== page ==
August 9, 2012; Source: Queens Chronicle
Remember how New York State legislators had access to pots of discretionary moneys called “member items” which they used—and sometimes abused—for grants to favored charities, particularly those controlled by their family members or their political associates? After enough member item scandals, the state legislature got rid of member items. It must put state legislators who tromp to Albany for the Assembly or the State Senate into a quandary: How do they deliver the goods for the groups in their home districts?
Democratic State Sen. Tony Avella has introduced legislation to give nonprofits a share of the funds from a new scratch-off lottery game. The funds for nonprofits would be deposited into a program called the Community Grant Fund. Avella’s bill has some points for it and against it:
Sign up for our free newsletter
Subscribe to the NPQ newsletter to have our top stories delivered directly to your inbox.
On the plus side, Avella and his colleagues know that despite past member item abuses, the member items were important sources of revenue for a number of nonprofits, some of them good nonprofits (and not affiliated with legislators’ families or aides). More than a few groups actually depended on the member items for part of their general operating support, particularly advocacy groups that wouldn’t typically fit state government funding streams.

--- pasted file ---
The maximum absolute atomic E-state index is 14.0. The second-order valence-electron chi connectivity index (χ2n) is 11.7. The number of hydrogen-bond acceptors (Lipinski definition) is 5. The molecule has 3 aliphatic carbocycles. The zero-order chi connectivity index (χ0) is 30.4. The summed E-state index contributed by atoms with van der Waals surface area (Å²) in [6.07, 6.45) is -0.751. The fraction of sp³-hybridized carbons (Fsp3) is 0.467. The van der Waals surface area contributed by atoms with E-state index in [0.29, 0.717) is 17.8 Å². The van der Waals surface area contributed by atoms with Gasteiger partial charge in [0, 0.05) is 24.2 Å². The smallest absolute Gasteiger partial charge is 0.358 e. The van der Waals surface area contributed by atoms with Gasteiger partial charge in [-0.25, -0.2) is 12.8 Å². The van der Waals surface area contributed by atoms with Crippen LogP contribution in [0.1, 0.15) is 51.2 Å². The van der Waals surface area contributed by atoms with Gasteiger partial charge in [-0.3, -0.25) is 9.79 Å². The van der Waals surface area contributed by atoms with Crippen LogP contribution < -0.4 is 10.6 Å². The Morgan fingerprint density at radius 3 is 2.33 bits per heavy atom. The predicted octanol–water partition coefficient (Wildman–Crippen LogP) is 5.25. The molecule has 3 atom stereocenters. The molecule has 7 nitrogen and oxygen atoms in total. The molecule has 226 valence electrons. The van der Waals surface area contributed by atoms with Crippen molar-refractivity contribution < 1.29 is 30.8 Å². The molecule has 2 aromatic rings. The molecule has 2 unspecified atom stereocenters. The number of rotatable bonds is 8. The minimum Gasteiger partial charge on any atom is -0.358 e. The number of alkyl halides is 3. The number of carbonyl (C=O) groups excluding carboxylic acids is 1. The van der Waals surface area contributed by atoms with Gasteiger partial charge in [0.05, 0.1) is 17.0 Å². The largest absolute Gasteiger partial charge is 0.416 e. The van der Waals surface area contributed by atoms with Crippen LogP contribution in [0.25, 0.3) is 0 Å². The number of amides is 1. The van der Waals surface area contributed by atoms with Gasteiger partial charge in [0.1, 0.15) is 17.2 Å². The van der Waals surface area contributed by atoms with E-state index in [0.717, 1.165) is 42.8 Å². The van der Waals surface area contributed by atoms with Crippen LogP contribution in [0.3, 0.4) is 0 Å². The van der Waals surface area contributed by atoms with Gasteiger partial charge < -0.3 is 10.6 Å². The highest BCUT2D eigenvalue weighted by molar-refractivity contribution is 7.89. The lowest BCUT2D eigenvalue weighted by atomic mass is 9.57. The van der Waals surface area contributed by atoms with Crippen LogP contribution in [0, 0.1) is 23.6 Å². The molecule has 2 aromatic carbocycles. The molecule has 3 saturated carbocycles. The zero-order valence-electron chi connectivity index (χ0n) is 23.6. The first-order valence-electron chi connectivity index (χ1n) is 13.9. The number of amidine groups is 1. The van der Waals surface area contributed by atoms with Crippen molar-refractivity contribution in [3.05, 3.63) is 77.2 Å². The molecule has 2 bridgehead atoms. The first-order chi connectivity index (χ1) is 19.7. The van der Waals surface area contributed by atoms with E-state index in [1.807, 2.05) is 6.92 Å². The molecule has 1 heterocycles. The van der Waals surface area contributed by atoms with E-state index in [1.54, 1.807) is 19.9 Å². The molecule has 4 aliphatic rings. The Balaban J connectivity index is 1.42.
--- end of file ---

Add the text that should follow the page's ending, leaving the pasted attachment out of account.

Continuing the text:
On the negative side, one can imagine the Community Grant Fund being divvied up into pieces that are essentially member items in all but name. What strictures would the Assembly and Senate tolerate when the elimination of member items deprived legislators of their access to unfettered grant cash? What important pieces of the state’s nonprofit funding agenda can’t be addressed by applicants going straight to state agencies, but can be addressed by having them go negotiate with politicians?
Flexible funding for a broad range of nonprofits is a good idea, but if access must happen through politicians rather than agency administrators, the structure sounds questionable.—Rick Cohen